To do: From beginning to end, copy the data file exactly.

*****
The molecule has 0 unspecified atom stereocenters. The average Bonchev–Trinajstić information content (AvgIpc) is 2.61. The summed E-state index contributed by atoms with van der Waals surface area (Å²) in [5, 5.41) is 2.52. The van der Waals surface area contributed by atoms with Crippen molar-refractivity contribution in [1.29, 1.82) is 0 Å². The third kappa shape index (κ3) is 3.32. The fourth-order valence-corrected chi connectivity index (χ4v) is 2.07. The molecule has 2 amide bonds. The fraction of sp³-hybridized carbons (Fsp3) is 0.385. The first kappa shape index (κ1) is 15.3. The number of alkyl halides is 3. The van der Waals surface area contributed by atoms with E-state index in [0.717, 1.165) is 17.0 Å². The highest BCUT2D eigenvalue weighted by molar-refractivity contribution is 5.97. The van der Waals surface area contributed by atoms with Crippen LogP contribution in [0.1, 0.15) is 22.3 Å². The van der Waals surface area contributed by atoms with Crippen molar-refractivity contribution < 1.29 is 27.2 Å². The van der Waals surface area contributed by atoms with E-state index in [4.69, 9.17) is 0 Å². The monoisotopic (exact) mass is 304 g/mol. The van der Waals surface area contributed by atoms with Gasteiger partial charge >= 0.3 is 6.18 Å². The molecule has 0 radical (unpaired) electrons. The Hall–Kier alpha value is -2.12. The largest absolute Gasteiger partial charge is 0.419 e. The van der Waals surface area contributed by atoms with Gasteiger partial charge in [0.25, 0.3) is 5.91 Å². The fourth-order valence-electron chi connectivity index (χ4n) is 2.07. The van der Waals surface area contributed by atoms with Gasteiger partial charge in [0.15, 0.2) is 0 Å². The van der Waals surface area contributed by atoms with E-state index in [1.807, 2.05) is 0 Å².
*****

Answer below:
The molecule has 0 unspecified atom stereocenters. The average Bonchev–Trinajstić information content (AvgIpc) is 2.61. The summed E-state index contributed by atoms with van der Waals surface area (Å²) in [5, 5.41) is 2.52. The van der Waals surface area contributed by atoms with Crippen molar-refractivity contribution in [1.29, 1.82) is 0 Å². The third kappa shape index (κ3) is 3.32. The fourth-order valence-corrected chi connectivity index (χ4v) is 2.07. The molecule has 2 amide bonds. The fraction of sp³-hybridized carbons (Fsp3) is 0.385. The first kappa shape index (κ1) is 15.3. The number of alkyl halides is 3. The van der Waals surface area contributed by atoms with E-state index in [0.717, 1.165) is 17.0 Å². The highest BCUT2D eigenvalue weighted by molar-refractivity contribution is 5.97. The van der Waals surface area contributed by atoms with Crippen LogP contribution in [0.1, 0.15) is 22.3 Å². The van der Waals surface area contributed by atoms with Crippen molar-refractivity contribution < 1.29 is 27.2 Å². The van der Waals surface area contributed by atoms with E-state index in [4.69, 9.17) is 0 Å². The monoisotopic (exact) mass is 304 g/mol. The van der Waals surface area contributed by atoms with Gasteiger partial charge >= 0.3 is 6.18 Å². The molecule has 0 radical (unpaired) electrons. The Hall–Kier alpha value is -2.12. The largest absolute Gasteiger partial charge is 0.419 e. The van der Waals surface area contributed by atoms with Gasteiger partial charge in [0.25, 0.3) is 5.91 Å². The fourth-order valence-electron chi connectivity index (χ4n) is 2.07. The van der Waals surface area contributed by atoms with Gasteiger partial charge in [0.15, 0.2) is 0 Å². The van der Waals surface area contributed by atoms with E-state index in [1.807, 2.05) is 0 Å².